December 6, 1864
This letter was printed in the Western Enterprise at Anson, Texas on September 12, 1913. The newspaper states; "We herewith copy a letter written by our fellow townsman, Judge C. J. Munroe, to his sister Mrs. Margaret Munroe, while he was busily engaged entertaining the Yanks during the war";
In camp near Nashville, Tenn.
December 6th, 1864
Miss M.C. Munroe,
We received your kind letter yesterday. I was glad to hear that you were all in tolerable health, but I was sorry to hear that our neighbors boys were doing so bad. Margaret, in this letter I have to communicate the very sad and heart rendering intelligence of Williams death. He was killed on the night of the 30th November whit noble battling for his country's rights. In the sorrow and distress that will prevade his as well as our home, let me console you by saying that he died at his post. He had charged and taken one line of the enemy's breastworks, when they fell back to another line about 40 yards in the rear; the order was given to charge, when William, Bud, and myself and Robt. Street was all of our company that crossed the breastworks. We crossed over into the ditch, and seeing that no person else was coming, we was obliged to sit down in the ditch to protect ourselves, but the ditch was not deep enough to shelter us. He was struck just under the right eye, the ball ranging down and coming out between his shoulders. He did not speak when he was shot. I did not know that he was killed for sometime after it was done. Our color bearer was the only man between me and him, but it was very dark and I could not see. After it was done, I sat in the ditch and shot for some time. I then crawled back across the breastworks, when I met up with Bud, and he told me of it. As soon as I could, I crawled back to where he was and straightened him out. I got all of his things that I could carry. This was done about midnight, and we buried him the next day at 10 o'clock. We did the best for him that we could.
I will now attempt to give you a description of our travel since we left Florence, Ala.. Nothing worth noting occured until we got to Colombia, Tenn., 25 miles from this place. There we encountered the Yanks about 20 thousand strong, but made a flank movement, there by causing them to retreat without a fight. From there they fell back to Franklin, where they made another stand. We came up about two hours by the sun on the evening of 30th Nov. The line was formed in a few minutes. Bates' Division, French's Division, and Cleburne's Division led the way. Our Division was to support Bates. We drove them from one line of works and had charged them in the second line, but his ammunition being exhausted, we was ordered up to take his place. We rushed upon them and drove them from their position. It was then that William was killed. We lay there and fought them about 2 hours when they took advantage of the darkness and withdrew their force in the direction of Nashville. We lost a good many men, but not as many as the enemy. We also captured a great amount of prisoners. We lay there until the 2nd day of Dec., when we moved up and formed around Nashville. We have very good works here. I think it we fight here we will do it in our own way. The Yanks are shelling us all the time, but are doing no damage. We are living very well at the present time, getting plenty of pork and bread, turnips and cabbage, this is undoubtly the best country I ever saw. The people live better here than they ever did in our county.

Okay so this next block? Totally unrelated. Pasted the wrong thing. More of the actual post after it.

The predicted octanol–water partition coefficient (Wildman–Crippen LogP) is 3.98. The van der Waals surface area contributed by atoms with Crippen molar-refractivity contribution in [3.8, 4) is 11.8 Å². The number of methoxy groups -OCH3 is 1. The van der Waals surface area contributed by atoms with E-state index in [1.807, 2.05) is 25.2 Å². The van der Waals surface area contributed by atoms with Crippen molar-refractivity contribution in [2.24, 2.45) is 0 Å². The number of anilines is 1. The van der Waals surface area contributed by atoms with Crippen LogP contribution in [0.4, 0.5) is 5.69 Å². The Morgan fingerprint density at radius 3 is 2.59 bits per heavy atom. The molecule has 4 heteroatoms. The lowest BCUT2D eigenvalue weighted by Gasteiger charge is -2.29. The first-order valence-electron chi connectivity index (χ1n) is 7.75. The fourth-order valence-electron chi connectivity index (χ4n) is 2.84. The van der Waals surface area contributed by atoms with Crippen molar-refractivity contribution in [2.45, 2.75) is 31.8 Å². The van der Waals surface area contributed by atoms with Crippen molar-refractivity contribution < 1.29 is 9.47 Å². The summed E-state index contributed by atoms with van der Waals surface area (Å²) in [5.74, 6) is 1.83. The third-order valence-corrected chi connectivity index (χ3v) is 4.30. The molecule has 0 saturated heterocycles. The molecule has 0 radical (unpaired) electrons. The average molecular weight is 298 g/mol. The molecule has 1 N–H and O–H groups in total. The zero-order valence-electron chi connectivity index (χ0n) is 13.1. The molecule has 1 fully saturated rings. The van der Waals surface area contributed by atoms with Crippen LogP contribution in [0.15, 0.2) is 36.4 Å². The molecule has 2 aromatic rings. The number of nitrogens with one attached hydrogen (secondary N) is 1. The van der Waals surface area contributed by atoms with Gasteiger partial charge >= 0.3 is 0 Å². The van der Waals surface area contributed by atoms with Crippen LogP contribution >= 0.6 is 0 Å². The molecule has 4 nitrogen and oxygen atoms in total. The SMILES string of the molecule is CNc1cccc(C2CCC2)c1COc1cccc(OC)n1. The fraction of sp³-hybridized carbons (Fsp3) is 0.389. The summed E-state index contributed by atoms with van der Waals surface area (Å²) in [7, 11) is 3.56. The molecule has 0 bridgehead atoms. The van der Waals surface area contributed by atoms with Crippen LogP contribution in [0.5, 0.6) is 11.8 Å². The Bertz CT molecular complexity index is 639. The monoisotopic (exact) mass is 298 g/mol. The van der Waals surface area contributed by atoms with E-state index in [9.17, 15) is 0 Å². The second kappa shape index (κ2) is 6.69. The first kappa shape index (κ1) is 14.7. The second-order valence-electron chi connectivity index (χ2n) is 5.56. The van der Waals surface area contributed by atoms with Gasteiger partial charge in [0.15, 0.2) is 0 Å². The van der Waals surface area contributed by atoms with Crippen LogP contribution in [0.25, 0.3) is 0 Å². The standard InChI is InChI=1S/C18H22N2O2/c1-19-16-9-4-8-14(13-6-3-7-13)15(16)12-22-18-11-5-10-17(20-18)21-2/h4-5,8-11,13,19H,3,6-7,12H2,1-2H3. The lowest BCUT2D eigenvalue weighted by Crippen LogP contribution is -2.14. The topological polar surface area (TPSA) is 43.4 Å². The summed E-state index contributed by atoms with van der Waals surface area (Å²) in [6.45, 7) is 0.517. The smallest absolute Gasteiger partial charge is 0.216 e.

I forgot to say that William Harrell was slightly wounded in the hand. Powell Smith was wounded in the hip, but not severe, William Lowery in the hand. Our regiment lost only one killed and thirteen wounded.
I have stood our march very well; a great deal better than I expected to. Bud stands it extremely well.
If you see any of Hutchington's people, you can tell them that Press is well; he is with us now.
Margaret, I will close. Write often, for it gives us great pleasure to hear from you. Kiss the children for me, I remain your loving brother.
P.S. Bud sends you some Yankee needles, which was captured at Franklin.